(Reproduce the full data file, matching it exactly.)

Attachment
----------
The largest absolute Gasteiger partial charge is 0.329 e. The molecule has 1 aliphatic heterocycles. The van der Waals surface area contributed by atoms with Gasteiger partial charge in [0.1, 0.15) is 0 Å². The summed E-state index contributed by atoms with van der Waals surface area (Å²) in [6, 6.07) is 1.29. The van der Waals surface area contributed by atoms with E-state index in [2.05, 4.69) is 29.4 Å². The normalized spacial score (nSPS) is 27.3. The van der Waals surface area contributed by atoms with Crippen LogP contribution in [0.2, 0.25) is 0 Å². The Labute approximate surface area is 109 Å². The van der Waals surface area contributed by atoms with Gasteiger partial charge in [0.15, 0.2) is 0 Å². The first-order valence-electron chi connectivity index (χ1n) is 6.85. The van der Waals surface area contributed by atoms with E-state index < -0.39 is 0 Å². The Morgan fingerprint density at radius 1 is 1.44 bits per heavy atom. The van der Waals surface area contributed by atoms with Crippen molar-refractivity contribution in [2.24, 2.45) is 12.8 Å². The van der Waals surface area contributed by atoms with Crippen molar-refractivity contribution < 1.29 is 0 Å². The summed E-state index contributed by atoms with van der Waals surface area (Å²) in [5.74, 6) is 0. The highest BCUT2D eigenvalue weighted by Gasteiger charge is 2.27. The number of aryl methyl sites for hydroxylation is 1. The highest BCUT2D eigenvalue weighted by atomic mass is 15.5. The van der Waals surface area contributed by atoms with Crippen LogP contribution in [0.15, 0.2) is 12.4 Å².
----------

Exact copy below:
The largest absolute Gasteiger partial charge is 0.329 e. The molecule has 1 aliphatic heterocycles. The van der Waals surface area contributed by atoms with Gasteiger partial charge in [0.1, 0.15) is 0 Å². The summed E-state index contributed by atoms with van der Waals surface area (Å²) in [6, 6.07) is 1.29. The van der Waals surface area contributed by atoms with E-state index in [2.05, 4.69) is 29.4 Å². The normalized spacial score (nSPS) is 27.3. The van der Waals surface area contributed by atoms with Crippen LogP contribution in [0.2, 0.25) is 0 Å². The Labute approximate surface area is 109 Å². The van der Waals surface area contributed by atoms with Gasteiger partial charge in [0.15, 0.2) is 0 Å². The first-order valence-electron chi connectivity index (χ1n) is 6.85. The van der Waals surface area contributed by atoms with E-state index < -0.39 is 0 Å². The Morgan fingerprint density at radius 1 is 1.44 bits per heavy atom. The van der Waals surface area contributed by atoms with Crippen molar-refractivity contribution in [2.24, 2.45) is 12.8 Å². The van der Waals surface area contributed by atoms with Crippen molar-refractivity contribution < 1.29 is 0 Å². The summed E-state index contributed by atoms with van der Waals surface area (Å²) in [5.74, 6) is 0. The highest BCUT2D eigenvalue weighted by Gasteiger charge is 2.27. The number of aryl methyl sites for hydroxylation is 1. The highest BCUT2D eigenvalue weighted by atomic mass is 15.5. The van der Waals surface area contributed by atoms with Crippen LogP contribution in [0.15, 0.2) is 12.4 Å².